I almost didn’t start this blog.

I’ve wanted to be a writer my entire life. I love karate almost as much as I love my kids. I’ve been working on this career path for months. …And yet I almost packed it in.

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When We Don’t Feel Good Enough

I had my plan in place: website, blog, YouTube channel. And then one day—mid-keystroke—I had a horrible thought:

“Who the hell is going to read this?”

At the point of writing this, I’m only a brown belt. I’m not a Sensei. I don’t own a dojo. I’m a Sempai; an underbelt; a beginner on this karate journey. I am nowhere near an expert.

And with that thought, I jumped to what seemed to me a logical conclusion:

“I’m just not good enough.”

And then I stagnated. For a good month. Okay, more like two.

We Procrastinate or Get Off Track

I’ve come to realize something:

Self-judgment is simply another form of procrastination.

Afraid of being judged by others, afraid of failure, I engaged in my own condemning judgment. Deemed myself inadequate to the task I had set out for myself. And so I stalled.

We Write Off Our Skills and Experience

I have a BA in English. A BSc in Dietetics. I used to facilitate eating disorder support groups. I helped run a family business for 14 years. I have certification as a sports and exercise nutrition coach. I’ve taken writing courses. Digital marketing courses. Videography courses. I teach karate. I compete on a tournament team. I practise three martial arts. I’m an athlete and an achiever. I have education, skills, self-awareness, and empathy. I’m an intelligent, skilled person with a hell of a lot to say and to offer.

And yet I almost wrote myself off. Because of that belt around my waist.

Until I recalled my experience at the start of my journey. As a white belt.

Remember that Liberating White Belt

I started karate at age 41. One of the oldest members of my dojo, definitely the oldest white belt, I had to learn humility from the start. The karate world is based on hierarchy, and I was clearly at the bottom. And guess what? I loved it.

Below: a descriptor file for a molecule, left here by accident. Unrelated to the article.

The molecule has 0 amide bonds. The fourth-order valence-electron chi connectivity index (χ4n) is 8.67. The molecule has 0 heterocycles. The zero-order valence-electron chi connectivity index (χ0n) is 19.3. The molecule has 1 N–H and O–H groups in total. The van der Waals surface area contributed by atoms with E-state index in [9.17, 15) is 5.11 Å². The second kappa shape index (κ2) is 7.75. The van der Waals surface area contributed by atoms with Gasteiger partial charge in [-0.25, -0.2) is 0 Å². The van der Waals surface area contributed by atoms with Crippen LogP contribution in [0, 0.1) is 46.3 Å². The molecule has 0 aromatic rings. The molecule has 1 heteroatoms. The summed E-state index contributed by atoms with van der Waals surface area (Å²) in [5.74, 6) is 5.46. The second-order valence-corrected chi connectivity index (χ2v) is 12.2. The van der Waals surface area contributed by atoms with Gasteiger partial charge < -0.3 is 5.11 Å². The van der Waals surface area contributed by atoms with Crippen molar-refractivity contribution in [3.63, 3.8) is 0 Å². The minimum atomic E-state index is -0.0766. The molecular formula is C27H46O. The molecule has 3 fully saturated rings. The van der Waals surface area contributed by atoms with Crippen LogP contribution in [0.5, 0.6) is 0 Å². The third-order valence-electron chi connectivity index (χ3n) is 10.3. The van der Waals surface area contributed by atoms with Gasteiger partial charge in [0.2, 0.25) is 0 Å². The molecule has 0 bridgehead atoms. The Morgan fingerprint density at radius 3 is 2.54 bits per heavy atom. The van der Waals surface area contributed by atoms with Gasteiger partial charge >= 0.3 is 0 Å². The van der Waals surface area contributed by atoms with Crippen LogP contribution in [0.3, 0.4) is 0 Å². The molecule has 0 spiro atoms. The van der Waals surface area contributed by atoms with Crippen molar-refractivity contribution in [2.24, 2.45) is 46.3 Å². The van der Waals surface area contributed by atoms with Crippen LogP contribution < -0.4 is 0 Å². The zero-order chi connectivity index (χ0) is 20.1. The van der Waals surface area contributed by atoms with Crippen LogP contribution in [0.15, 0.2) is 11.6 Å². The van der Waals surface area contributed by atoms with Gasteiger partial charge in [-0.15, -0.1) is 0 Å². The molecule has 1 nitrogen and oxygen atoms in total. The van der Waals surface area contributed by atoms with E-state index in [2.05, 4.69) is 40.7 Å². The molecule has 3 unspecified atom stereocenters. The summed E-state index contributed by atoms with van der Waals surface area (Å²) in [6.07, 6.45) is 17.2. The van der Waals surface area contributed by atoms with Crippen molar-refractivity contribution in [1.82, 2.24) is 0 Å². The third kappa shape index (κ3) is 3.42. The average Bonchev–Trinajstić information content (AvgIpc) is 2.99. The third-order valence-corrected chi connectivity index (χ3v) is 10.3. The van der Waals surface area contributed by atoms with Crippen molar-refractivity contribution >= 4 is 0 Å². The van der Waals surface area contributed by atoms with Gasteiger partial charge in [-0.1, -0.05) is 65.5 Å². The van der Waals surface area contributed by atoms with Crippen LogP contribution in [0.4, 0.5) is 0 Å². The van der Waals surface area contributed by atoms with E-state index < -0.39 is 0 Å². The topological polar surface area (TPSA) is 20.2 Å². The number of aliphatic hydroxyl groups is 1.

As an adult, overwhelmed at times by responsibility, we feel this (often self-imposed) pressure to know everything all the time. Having a white belt, and letting go of that need to be an expert, was so liberating for me. I was a beginner. Expectations for me were low. I didn’t need to know anything. It was, in fact, better that I knew nothing. A blank slate, eager and ready to learn. To expect mistakes, to accumulate knowledge, and to grow.

Retain Your Focus with a Beginner’s Mindset

Yes, I’m only a brown belt, a beginner on this path. Relatively new to karate, definitely new to blogging, website design, and video production. But remembering that liberating white belt mindset—that ultimately got me back on track.

Stay Humble and Remember Your Worth

We don’t start off being experts. In fact, it’s probably better that we don’t.

If we can remain humble, and retain that beginner’s mindset, our trajectory for growth will be that much more impressive.

And, truthfully, we probably have a lot more knowledge and skill under those belts than we give ourselves credit for. I certainly do.

Try not to let self-judgment or a lack of “expertise” derail you. Whatever the colour of your belt, literal or figurative, you are good enough. Retain your humility, but never forget your worth, and walk the hell out of your path.

Is there an area in your life in which you don’t feel “good enough?” How can adopting a white belt or beginner’s mindset help you with this?